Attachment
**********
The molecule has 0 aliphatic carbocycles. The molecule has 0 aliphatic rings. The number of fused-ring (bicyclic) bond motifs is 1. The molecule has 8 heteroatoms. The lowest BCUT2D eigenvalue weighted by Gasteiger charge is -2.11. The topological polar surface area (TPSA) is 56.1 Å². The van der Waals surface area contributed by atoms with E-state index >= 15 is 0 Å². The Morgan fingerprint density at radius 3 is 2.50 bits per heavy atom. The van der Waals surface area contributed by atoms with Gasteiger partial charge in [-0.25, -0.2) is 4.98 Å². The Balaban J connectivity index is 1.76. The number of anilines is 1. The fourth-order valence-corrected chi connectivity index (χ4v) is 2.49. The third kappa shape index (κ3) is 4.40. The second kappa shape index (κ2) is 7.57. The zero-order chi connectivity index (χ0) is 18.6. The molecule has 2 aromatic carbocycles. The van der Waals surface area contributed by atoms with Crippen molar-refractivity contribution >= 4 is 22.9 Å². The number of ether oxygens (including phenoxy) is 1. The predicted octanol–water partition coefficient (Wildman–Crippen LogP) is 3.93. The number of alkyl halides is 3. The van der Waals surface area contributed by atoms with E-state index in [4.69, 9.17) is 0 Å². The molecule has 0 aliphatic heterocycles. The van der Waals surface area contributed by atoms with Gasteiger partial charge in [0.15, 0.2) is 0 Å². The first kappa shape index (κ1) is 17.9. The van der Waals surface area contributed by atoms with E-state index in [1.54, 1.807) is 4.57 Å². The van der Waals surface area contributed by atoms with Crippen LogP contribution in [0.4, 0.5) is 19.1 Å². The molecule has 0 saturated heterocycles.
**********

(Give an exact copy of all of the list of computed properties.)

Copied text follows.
The molecule has 0 aliphatic carbocycles. The molecule has 0 aliphatic rings. The number of fused-ring (bicyclic) bond motifs is 1. The molecule has 8 heteroatoms. The lowest BCUT2D eigenvalue weighted by Gasteiger charge is -2.11. The topological polar surface area (TPSA) is 56.1 Å². The van der Waals surface area contributed by atoms with E-state index >= 15 is 0 Å². The Morgan fingerprint density at radius 3 is 2.50 bits per heavy atom. The van der Waals surface area contributed by atoms with Gasteiger partial charge in [-0.25, -0.2) is 4.98 Å². The Balaban J connectivity index is 1.76. The number of anilines is 1. The fourth-order valence-corrected chi connectivity index (χ4v) is 2.49. The third kappa shape index (κ3) is 4.40. The second kappa shape index (κ2) is 7.57. The zero-order chi connectivity index (χ0) is 18.6. The molecule has 2 aromatic carbocycles. The van der Waals surface area contributed by atoms with Crippen molar-refractivity contribution >= 4 is 22.9 Å². The number of ether oxygens (including phenoxy) is 1. The predicted octanol–water partition coefficient (Wildman–Crippen LogP) is 3.93. The number of alkyl halides is 3. The van der Waals surface area contributed by atoms with E-state index in [4.69, 9.17) is 0 Å². The molecule has 0 aliphatic heterocycles. The van der Waals surface area contributed by atoms with Gasteiger partial charge in [0.15, 0.2) is 0 Å². The first kappa shape index (κ1) is 17.9. The van der Waals surface area contributed by atoms with E-state index in [1.54, 1.807) is 4.57 Å². The van der Waals surface area contributed by atoms with Crippen LogP contribution in [0.4, 0.5) is 19.1 Å². The molecule has 0 saturated heterocycles.